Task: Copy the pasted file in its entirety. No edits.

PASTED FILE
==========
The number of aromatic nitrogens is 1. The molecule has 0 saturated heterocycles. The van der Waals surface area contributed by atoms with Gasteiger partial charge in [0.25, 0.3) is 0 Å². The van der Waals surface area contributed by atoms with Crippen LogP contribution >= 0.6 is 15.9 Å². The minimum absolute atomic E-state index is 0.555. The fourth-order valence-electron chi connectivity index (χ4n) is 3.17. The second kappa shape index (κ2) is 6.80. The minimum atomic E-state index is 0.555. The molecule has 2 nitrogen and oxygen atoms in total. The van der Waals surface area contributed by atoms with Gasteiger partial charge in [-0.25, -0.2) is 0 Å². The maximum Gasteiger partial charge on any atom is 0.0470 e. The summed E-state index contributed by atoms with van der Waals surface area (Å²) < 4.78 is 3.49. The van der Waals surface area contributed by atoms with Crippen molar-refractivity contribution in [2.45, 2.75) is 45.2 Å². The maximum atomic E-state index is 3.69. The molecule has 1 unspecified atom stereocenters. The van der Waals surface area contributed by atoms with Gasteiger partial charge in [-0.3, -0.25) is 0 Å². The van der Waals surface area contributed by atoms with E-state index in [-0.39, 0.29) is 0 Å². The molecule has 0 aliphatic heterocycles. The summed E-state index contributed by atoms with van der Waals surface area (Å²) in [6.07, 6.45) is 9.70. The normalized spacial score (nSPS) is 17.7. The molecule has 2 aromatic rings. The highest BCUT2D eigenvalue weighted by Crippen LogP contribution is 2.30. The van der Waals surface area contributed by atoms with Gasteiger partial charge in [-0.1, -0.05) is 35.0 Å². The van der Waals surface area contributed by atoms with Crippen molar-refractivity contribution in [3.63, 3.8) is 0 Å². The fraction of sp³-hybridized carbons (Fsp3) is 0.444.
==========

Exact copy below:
The number of aromatic nitrogens is 1. The molecule has 0 saturated heterocycles. The van der Waals surface area contributed by atoms with Gasteiger partial charge in [0.25, 0.3) is 0 Å². The van der Waals surface area contributed by atoms with Crippen LogP contribution >= 0.6 is 15.9 Å². The minimum absolute atomic E-state index is 0.555. The fourth-order valence-electron chi connectivity index (χ4n) is 3.17. The second kappa shape index (κ2) is 6.80. The minimum atomic E-state index is 0.555. The molecule has 2 nitrogen and oxygen atoms in total. The van der Waals surface area contributed by atoms with Gasteiger partial charge in [-0.25, -0.2) is 0 Å². The maximum Gasteiger partial charge on any atom is 0.0470 e. The summed E-state index contributed by atoms with van der Waals surface area (Å²) < 4.78 is 3.49. The van der Waals surface area contributed by atoms with Crippen molar-refractivity contribution in [2.45, 2.75) is 45.2 Å². The maximum atomic E-state index is 3.69. The molecule has 1 unspecified atom stereocenters. The van der Waals surface area contributed by atoms with Gasteiger partial charge in [-0.3, -0.25) is 0 Å². The van der Waals surface area contributed by atoms with E-state index in [-0.39, 0.29) is 0 Å². The molecule has 0 aliphatic heterocycles. The summed E-state index contributed by atoms with van der Waals surface area (Å²) in [6.07, 6.45) is 9.70. The normalized spacial score (nSPS) is 17.7. The molecule has 2 aromatic rings. The highest BCUT2D eigenvalue weighted by Crippen LogP contribution is 2.30. The van der Waals surface area contributed by atoms with Gasteiger partial charge in [-0.1, -0.05) is 35.0 Å². The van der Waals surface area contributed by atoms with Crippen molar-refractivity contribution in [3.63, 3.8) is 0 Å². The fraction of sp³-hybridized carbons (Fsp3) is 0.444.